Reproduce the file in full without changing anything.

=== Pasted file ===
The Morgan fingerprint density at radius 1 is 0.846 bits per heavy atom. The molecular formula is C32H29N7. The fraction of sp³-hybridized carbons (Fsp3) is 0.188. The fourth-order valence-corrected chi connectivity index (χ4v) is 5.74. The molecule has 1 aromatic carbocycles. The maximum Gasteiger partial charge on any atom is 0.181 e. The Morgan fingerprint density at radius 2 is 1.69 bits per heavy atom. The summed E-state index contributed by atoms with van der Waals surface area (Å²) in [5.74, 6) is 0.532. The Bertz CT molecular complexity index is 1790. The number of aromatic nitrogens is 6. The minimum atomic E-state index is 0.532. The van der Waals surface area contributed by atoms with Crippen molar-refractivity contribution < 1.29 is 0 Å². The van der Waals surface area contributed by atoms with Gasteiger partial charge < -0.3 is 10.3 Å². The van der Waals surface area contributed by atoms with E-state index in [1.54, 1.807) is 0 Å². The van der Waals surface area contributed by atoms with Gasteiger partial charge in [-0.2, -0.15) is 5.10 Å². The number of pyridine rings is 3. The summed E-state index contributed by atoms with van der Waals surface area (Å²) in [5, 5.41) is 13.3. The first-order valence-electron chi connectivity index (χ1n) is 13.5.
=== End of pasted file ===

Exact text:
The Morgan fingerprint density at radius 1 is 0.846 bits per heavy atom. The molecular formula is C32H29N7. The fraction of sp³-hybridized carbons (Fsp3) is 0.188. The fourth-order valence-corrected chi connectivity index (χ4v) is 5.74. The molecule has 1 aromatic carbocycles. The maximum Gasteiger partial charge on any atom is 0.181 e. The Morgan fingerprint density at radius 2 is 1.69 bits per heavy atom. The summed E-state index contributed by atoms with van der Waals surface area (Å²) in [5.74, 6) is 0.532. The Bertz CT molecular complexity index is 1790. The number of aromatic nitrogens is 6. The minimum atomic E-state index is 0.532. The van der Waals surface area contributed by atoms with Crippen molar-refractivity contribution < 1.29 is 0 Å². The van der Waals surface area contributed by atoms with Gasteiger partial charge < -0.3 is 10.3 Å². The van der Waals surface area contributed by atoms with E-state index in [1.54, 1.807) is 0 Å². The van der Waals surface area contributed by atoms with Gasteiger partial charge in [-0.2, -0.15) is 5.10 Å². The number of pyridine rings is 3. The summed E-state index contributed by atoms with van der Waals surface area (Å²) in [5, 5.41) is 13.3. The first-order valence-electron chi connectivity index (χ1n) is 13.5.